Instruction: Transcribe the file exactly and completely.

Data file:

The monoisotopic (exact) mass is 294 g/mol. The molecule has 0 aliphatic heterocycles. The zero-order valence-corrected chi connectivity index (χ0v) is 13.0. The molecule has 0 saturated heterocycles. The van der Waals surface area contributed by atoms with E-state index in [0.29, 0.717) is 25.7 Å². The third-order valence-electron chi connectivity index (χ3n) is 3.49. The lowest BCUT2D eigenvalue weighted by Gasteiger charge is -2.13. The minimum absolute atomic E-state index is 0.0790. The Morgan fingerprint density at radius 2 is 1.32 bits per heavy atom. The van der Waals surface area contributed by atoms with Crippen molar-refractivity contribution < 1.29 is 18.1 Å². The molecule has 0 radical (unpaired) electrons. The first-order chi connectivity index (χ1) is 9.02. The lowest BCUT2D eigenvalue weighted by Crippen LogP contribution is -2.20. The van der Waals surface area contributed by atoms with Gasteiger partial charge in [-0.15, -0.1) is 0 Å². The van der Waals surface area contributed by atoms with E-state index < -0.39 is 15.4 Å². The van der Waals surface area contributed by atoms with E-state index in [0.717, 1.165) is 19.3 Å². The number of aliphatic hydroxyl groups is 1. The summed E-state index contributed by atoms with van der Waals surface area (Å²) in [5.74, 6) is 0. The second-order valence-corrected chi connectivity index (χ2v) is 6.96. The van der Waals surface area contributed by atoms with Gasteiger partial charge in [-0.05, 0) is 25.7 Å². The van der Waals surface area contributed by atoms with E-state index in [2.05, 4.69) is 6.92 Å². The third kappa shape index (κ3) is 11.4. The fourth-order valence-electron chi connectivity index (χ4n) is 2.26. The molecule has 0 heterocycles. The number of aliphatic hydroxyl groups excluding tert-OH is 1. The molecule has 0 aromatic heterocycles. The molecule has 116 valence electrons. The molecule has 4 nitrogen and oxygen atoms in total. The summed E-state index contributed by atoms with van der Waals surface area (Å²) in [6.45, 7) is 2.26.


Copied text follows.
The monoisotopic (exact) mass is 294 g/mol. The molecule has 0 aliphatic heterocycles. The zero-order valence-corrected chi connectivity index (χ0v) is 13.0. The molecule has 0 saturated heterocycles. The van der Waals surface area contributed by atoms with E-state index in [0.29, 0.717) is 25.7 Å². The third-order valence-electron chi connectivity index (χ3n) is 3.49. The lowest BCUT2D eigenvalue weighted by Gasteiger charge is -2.13. The minimum absolute atomic E-state index is 0.0790. The Morgan fingerprint density at radius 2 is 1.32 bits per heavy atom. The van der Waals surface area contributed by atoms with Crippen molar-refractivity contribution < 1.29 is 18.1 Å². The molecule has 0 radical (unpaired) electrons. The first-order chi connectivity index (χ1) is 9.02. The lowest BCUT2D eigenvalue weighted by Crippen LogP contribution is -2.20. The van der Waals surface area contributed by atoms with Gasteiger partial charge in [-0.15, -0.1) is 0 Å². The van der Waals surface area contributed by atoms with E-state index < -0.39 is 15.4 Å². The van der Waals surface area contributed by atoms with E-state index in [0.717, 1.165) is 19.3 Å². The number of aliphatic hydroxyl groups is 1. The summed E-state index contributed by atoms with van der Waals surface area (Å²) in [5.74, 6) is 0. The second-order valence-corrected chi connectivity index (χ2v) is 6.96. The van der Waals surface area contributed by atoms with Gasteiger partial charge in [-0.05, 0) is 25.7 Å². The van der Waals surface area contributed by atoms with E-state index in [2.05, 4.69) is 6.92 Å². The third kappa shape index (κ3) is 11.4. The fourth-order valence-electron chi connectivity index (χ4n) is 2.26. The molecule has 0 heterocycles. The number of aliphatic hydroxyl groups excluding tert-OH is 1. The molecule has 0 aromatic heterocycles. The molecule has 116 valence electrons. The molecule has 4 nitrogen and oxygen atoms in total. The summed E-state index contributed by atoms with van der Waals surface area (Å²) in [6.45, 7) is 2.26.